For millennia, concrete has been one of humanity’s most basic building materials. Concrete was used in the Egyptian pyramids, the Coliseum and, now, every modern building project. Indeed, concrete is so ubiquitous in construction that the equivalent of 2-4 tons of it are made for each person on earth annually, with significant environmental impacts. Concrete manufacturing creates an enormous carbon footprint, for one thing. Cement production currently contributes 5-8% of the world’s total carbon dioxide emissions. According to the EPA, the cement industry is the third largest industrial source of pollution in the U.S. To cut greenhouse discharges, concrete manufacturers are looking for new, earth-friendly ways to produce this universal building material.
Concrete Manufacturing: Old and New Approaches
For the past 150 years or so, the recipe for concrete has been pretty consistent: Mix sand, water, and crushed rock to make cement. Pour said cement into a desired form, and let it harden into concrete. To boost strength, modern structures include rebar supports as well as additional ingredients, such as alite. Some eco-conscious concrete researchers have suggested replacing high-temperature clinkers such fly ash or slag that would otherwise to go a landfill. However, researchers from Oregon State University, Purdue University, and Solidia Technologies say they have a new, better way to make concrete: With carbonation.
Carbonated Concrete: Environmental and Structural Benefits
Rather than reacting with water, carbonated cement reacts with carbon dioxide and calcium silicate. The resulting product, Carbonated Calcium Silica-based Cement, or CCSC for short, appears like traditional concrete, but with added durability. Moreover, as liquid C02 is pumped into the concrete prior to mixing, it is sequestered and kept out of the atmosphere. By minimizing manufacturing emissions while also trapping C02 that would otherwise be released into the air, carbonated concrete could greatly reduce the industry’s carbon footprint.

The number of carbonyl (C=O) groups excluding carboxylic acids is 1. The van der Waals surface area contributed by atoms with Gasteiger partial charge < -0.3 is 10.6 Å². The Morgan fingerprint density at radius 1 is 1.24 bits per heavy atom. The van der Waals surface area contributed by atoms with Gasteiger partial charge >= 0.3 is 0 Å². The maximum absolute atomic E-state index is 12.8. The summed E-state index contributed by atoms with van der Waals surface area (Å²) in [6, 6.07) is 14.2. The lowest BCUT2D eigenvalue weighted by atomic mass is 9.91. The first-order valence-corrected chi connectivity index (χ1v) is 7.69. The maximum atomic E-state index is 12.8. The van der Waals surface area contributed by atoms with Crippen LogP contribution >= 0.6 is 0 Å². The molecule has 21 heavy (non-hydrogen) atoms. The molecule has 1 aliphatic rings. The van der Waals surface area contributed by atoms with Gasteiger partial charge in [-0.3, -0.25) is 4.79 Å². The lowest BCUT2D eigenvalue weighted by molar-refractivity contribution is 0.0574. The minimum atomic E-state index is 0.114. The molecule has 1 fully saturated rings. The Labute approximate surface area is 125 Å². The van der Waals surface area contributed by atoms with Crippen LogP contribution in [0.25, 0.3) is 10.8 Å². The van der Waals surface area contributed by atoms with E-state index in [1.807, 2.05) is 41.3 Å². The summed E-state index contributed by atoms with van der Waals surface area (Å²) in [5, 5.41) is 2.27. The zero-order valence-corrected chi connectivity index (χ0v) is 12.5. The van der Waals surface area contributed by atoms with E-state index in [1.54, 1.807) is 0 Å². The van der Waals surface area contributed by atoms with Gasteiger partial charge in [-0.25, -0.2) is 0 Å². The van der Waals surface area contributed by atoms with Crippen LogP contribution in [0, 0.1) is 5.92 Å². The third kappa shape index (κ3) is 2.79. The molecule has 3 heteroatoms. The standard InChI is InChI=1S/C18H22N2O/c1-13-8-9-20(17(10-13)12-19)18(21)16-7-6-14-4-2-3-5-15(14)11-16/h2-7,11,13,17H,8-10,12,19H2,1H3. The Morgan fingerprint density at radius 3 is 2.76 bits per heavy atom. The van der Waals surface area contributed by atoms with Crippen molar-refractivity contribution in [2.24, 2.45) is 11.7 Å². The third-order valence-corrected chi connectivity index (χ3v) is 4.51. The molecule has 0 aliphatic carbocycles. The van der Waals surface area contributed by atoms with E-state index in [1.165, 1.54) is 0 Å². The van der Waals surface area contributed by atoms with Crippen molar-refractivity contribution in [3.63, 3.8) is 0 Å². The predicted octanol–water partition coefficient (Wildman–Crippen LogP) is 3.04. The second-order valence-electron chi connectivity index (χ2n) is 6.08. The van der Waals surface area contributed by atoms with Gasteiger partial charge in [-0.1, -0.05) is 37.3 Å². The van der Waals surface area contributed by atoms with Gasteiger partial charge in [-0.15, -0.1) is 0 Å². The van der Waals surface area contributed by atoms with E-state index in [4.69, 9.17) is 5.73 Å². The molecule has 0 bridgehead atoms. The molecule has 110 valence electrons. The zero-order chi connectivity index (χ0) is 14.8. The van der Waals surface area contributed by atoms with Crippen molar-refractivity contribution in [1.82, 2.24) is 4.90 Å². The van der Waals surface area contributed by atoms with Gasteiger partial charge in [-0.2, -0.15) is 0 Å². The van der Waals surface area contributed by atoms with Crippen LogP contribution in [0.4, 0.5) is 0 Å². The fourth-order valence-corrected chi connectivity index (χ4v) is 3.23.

Beyond a significant reduction in the concrete industry’s greenhouse gas emissions, CCMC can benefit the environment by making roads more resistant to de-icing chemicals as well as the freeze/thaw cycle. According to a study published in Construction and Building Materials, freeze-thaw damage is reduced by CCSC’s unique pore structure. Moreover, CCSC does not react to de-icing chemicals and salts as does common Portland cement. CCSC could represent a significant time and cost savings for construction projects, as stronger concrete would require replacement less frequently. Less frequent replacement would also drive down the use of fossil fuels and other natural resources.
Before CCSC can be utilized on an international scale, it must be thoroughly tested against produce construction standards and codes. Expect early use of CCSC in pre-cast, factory-built concrete products. Down the line, look for other technological uses for CCSC, such as topical products to add de-icing resistance over existing roads.
Earth-Friendly Demolition Services
Until carbonated concrete is widespread, all of us can strive to use traditional concrete in eco-conscious ways. As leading Oregon building demolition contractors, we’re doing our part to make the end of the concrete lifecycle as earth-friendly as possible. With the right equipment, existing concrete can be demolished in environmentally friendly ways. Here at Elder Demolition, we invested in a concrete crusher because recycling concrete on site greatly reduces fuel use. Concrete is heavy, and a single demolition job site can contain thousands of tons of it. By breaking down concrete for onsite reuse—as filler, pipe bedding, and more—we’re eliminating the carbon footprint associated with transporting for recycling. Moreover, we’re managing demand for virgin concrete by reusing demolished materials. Finally, we’re conscious about dust and pollution control throughout building demolition, Portland to Burns and across our West Coast operations. And of course, Elder Demolition employees receive proper protection for cutting and working with concrete.